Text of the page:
Published: Tue Sep 28 2021 9:30 AM
Another heating phase has passed at Mt Ruapehu. Over the last two months the temperature of Crater Lake (Te Wai ā-moe) rose from 20 °C to 39.5 °C, peaking on 4 September 2021, and has now cooled to 28 °C. The Volcanic Alert Level at Mt Ruapehu remains at Level 1.
Typically, over periods of months, Ruapehu’s Crater Lake (Te Wai ā-moe) undergoes heating and cooling cycles.
In late December 2020 the lake heated to 43 °C marking the high point of that cycle. Later in April of 2021 a 2nd cycle reached a maximum of 41 °C. The latest cycle is the third this year and the heating phase lasted from early July to early September 2021, during which the temperature rose from 20 °C to 39 °C.
During the heating cycle the lake colour changed to a darker grey, from a blue-green colour. This is typical as sediments on the lake floor are disturbed during the influx of hot fluids and are suspended in the lake water.
The modelled heat flow into the lake has now dropped from 350-400 MW at the peak of the heating to around 200 MW (megawatt).
The lake is currently not overflowing into the Whangaehu river.
Routine monitoring at Mt Ruapehu includes gas measurement flights and Crater Lake (Te Wai ā-moe) water sampling.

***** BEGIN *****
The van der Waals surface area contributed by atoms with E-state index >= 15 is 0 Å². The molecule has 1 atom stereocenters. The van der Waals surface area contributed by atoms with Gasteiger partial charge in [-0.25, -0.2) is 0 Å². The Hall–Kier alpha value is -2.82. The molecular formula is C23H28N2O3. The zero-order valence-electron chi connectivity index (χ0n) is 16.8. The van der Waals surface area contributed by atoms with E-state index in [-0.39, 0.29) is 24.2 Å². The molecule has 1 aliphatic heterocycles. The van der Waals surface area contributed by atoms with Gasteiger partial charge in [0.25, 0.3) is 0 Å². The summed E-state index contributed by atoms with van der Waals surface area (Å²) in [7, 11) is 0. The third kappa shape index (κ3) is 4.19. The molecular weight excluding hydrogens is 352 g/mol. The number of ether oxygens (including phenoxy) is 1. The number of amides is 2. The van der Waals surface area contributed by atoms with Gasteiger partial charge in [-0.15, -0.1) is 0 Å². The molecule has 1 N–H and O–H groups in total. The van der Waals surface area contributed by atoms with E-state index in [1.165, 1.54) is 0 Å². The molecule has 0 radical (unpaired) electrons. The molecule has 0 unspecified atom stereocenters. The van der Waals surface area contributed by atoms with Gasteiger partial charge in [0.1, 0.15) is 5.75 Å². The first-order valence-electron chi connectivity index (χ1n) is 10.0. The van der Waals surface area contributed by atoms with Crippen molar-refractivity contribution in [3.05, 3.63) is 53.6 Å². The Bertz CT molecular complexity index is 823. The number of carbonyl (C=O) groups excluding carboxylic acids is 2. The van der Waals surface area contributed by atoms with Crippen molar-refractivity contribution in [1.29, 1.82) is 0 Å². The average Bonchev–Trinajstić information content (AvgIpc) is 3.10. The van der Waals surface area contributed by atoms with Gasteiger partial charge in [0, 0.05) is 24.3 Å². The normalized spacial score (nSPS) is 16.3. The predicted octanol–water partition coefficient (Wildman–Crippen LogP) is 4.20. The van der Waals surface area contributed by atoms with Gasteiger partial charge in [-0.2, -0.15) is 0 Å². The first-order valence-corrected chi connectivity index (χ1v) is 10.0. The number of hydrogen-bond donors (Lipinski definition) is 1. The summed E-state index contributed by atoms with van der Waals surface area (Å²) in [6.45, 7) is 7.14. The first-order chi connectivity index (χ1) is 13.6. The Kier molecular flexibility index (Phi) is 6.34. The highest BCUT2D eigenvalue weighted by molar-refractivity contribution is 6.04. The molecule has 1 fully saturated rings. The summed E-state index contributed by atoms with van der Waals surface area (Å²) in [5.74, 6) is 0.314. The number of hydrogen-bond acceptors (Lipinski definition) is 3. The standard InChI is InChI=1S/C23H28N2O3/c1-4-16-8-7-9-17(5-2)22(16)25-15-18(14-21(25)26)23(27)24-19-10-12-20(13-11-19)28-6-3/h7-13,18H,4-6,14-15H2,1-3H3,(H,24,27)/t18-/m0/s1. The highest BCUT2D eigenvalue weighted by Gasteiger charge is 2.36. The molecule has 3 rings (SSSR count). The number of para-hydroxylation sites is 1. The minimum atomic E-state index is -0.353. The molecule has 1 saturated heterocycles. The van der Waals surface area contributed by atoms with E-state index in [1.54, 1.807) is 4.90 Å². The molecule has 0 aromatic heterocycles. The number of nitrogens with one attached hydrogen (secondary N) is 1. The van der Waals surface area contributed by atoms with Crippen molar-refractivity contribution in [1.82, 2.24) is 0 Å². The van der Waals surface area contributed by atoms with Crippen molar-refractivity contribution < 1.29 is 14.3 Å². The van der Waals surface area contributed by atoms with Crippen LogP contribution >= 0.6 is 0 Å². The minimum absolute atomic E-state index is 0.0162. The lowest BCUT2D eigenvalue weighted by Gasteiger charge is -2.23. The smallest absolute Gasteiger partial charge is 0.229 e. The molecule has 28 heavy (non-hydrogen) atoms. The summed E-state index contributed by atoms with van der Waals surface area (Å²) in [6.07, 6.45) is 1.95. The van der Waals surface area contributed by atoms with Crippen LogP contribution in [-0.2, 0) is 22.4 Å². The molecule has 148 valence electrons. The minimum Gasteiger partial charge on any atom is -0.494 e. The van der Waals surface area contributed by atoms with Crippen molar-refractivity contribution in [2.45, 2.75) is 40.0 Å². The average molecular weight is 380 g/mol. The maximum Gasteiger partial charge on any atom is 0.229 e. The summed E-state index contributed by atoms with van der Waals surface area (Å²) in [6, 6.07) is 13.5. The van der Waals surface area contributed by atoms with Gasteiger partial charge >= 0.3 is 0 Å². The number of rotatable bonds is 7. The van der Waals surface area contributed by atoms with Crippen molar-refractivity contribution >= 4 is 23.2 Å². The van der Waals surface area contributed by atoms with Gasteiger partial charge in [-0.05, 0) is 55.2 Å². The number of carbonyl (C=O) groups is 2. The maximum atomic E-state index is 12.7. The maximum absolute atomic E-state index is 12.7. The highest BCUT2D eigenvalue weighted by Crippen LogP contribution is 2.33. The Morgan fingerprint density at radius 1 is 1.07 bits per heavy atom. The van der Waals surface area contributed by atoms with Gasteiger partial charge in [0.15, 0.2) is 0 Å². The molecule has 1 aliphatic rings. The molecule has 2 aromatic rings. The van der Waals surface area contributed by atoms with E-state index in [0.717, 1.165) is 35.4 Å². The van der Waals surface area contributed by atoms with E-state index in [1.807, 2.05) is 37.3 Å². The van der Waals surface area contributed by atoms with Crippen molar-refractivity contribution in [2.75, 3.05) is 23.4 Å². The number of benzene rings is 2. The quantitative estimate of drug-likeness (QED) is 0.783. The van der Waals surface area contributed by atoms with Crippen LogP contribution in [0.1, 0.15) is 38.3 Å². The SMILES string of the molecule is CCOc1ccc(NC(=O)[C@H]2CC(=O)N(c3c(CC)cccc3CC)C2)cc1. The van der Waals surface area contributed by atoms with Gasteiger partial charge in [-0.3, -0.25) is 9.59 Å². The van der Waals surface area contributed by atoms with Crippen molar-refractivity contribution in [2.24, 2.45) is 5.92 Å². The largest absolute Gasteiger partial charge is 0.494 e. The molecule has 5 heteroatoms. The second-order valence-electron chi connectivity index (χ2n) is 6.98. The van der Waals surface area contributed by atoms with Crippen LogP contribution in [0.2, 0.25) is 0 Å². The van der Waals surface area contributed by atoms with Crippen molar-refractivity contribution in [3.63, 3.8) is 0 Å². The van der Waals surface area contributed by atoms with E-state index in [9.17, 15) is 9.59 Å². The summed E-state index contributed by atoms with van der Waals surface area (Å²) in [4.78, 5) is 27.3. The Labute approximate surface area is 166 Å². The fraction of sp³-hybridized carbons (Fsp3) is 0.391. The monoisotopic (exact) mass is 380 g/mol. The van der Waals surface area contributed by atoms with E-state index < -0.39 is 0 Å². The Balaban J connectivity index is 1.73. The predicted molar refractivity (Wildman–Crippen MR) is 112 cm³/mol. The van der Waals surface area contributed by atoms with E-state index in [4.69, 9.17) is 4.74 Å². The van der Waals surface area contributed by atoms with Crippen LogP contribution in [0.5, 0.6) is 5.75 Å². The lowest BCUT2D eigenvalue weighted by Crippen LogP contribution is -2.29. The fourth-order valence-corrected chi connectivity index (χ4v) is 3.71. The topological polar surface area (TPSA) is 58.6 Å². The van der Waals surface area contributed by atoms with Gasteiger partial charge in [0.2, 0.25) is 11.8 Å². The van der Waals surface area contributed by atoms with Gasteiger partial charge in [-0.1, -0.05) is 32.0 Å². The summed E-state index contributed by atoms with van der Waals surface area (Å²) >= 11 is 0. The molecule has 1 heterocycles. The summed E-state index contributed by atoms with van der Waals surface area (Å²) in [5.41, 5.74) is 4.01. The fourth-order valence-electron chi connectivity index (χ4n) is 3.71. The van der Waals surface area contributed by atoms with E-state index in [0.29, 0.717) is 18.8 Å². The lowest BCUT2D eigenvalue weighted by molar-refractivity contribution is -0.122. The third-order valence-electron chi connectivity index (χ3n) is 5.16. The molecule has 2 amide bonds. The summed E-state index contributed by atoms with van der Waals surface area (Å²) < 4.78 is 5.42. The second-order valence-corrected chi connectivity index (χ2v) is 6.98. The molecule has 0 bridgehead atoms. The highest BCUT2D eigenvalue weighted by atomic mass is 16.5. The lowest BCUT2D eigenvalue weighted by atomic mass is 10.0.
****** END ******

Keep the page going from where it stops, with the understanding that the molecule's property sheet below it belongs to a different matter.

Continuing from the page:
The results from these visits and of our continuous monitoring of volcanic earthquake activity, tremor levels, and lake temperature and water level indicate that key monitoring parameters remain within normal ranges.
The Volcanic Alert Level stays at Level 1 which reflects the current level of volcanic unrest. The Volcanic Alert Level should not be used to forecast future activity.
The Aviation Colour Code remains at colour Green.
Mt Ruapehu is an active volcano and has the potential to erupt with little or no warning when in a state of volcanic unrest.
Volcanic Alert Level 1 indicates the primary hazards are those expected during volcanic unrest: steam discharge, volcanic gas, earthquakes, landslides and hydrothermal activity. While Volcanic Alert Level 1 is mostly associated with environmental hazards, eruptions can still occur with little or no warning.
For information on access to the Mt Ruapehu area, please visit the Department of Conservation’s websites on volcanic risk in Tongariro National Park and follow their Facebook page for further updates.
GNS Science and the National Geohazards Monitoring Centre continue to closely monitor Mt Ruapehu for further changes.
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